Agriculture

Sixty Things We Can Do to Help the Earth Right Now, Right Here

This is the second part of the answer to a question of how adopting Indigenous land use protocols can help the Earth. The first is here: The Price of De-Indigenizing the Land. This one is more practical. It is a list of practical things we can do, right now, to change the narrative of climate change, right here. It begins with an introduction, to give the list a little context.

Unwanted in the City of Vernon? Really?

It was a long journey to get to a point at which the Earth became broken, but let’s not panic. Let’s remember that it’s not precisely the Earth that is broken, although it does look like it, that’s for sure:


Trucking away a wetland? Really, you Managers of the City of Vernon? To make room for water flowing down a dry watercourse, to flush out water lines at a high country reservoir? A watercourse that was not meant to carry water? All in the name of natural systems? Really? In 2020?

Rather, it is social relationships that are broken, relationships that include the Earth. “Broken” is too dramatic, though. That we are having this conversation, and that you are following along, however bemused, means that the relationships are not broken. That separation from our own knowledge is also no cause for panic. There are still things we can do. We do need to keep clear heads, though.

 

Really? City of Vernon, turning a walking path and a wetland, the home of many species, into a mud-hole, when it wasn’t the spontaneously-generated wetland that was the problem but your own mis-understanding of water in dry syncline grassland systems?

Large global problems are destroying our planet, terrible things like atmospheric carbon and plastic in the oceans, and as serious as all that is, it is still abstraction, and not the relationship that has caused our problems or will heal them. The healing of carbon and plastic will come locally. Going into relationships is key, not just relationships between humans, or even a series of individual relationships, but integrations of social relationships as well. Collectively and individually, we must change.  Let’s just remember that as a first step.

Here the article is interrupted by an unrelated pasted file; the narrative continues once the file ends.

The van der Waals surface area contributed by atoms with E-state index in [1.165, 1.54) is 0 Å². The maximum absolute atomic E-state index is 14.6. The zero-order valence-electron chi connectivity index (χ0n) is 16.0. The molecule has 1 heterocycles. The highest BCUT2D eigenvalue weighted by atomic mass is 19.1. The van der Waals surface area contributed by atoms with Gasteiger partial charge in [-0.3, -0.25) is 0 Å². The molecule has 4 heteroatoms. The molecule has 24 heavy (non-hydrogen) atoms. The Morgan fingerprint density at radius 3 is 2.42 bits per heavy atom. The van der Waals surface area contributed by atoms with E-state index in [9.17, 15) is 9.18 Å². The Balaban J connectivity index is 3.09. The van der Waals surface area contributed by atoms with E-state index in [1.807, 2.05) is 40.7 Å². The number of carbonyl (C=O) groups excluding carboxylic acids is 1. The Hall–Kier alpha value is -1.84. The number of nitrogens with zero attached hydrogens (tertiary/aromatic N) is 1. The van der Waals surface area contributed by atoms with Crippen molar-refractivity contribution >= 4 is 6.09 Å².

Really? Building million dollar homes so that Canadians can retire in an image of paradise, while there is no inadequate housing and less-than-adequate wages for the workers building that housing, whose jobs are largely replaced by machinery? When most of the profit in house-building goes to building supply manufacturers, transportation companies and retailers, when most of that money leaves the valley, leaving our children with less environmental wealth or flexibility than they had a generation ago, or three generations ago, or five? Even a modest sum, say $25,000, from each of these houses, would go a long way to restoring the habitat on the hillside above, which is advertised as natural and is one of the selling points of the subdivision, raising the value of each house by far more than $25,000.

Most problems on the Earth revolve around issues of ownership, with private ownership being used to protect communities, community being used to destroy private ownership, or to protect communities, or private ownership being used to destroy them. We’re not going to escape from this, not as humans, but wherever we stand in this constantly changing dynamic, the earth is the focus. Not Earth as “a planet” but earth as the stuff you can pick up in your hand, the first stuff, the place from which things spring out of nothing, whether that is Adam, a plant, or water, and help that place of springing forth. This is a bodily relationship, one of physical, social and spiritual bodies, related to each other on Indigenous models, as being-of-this-place. Whatever place you are in.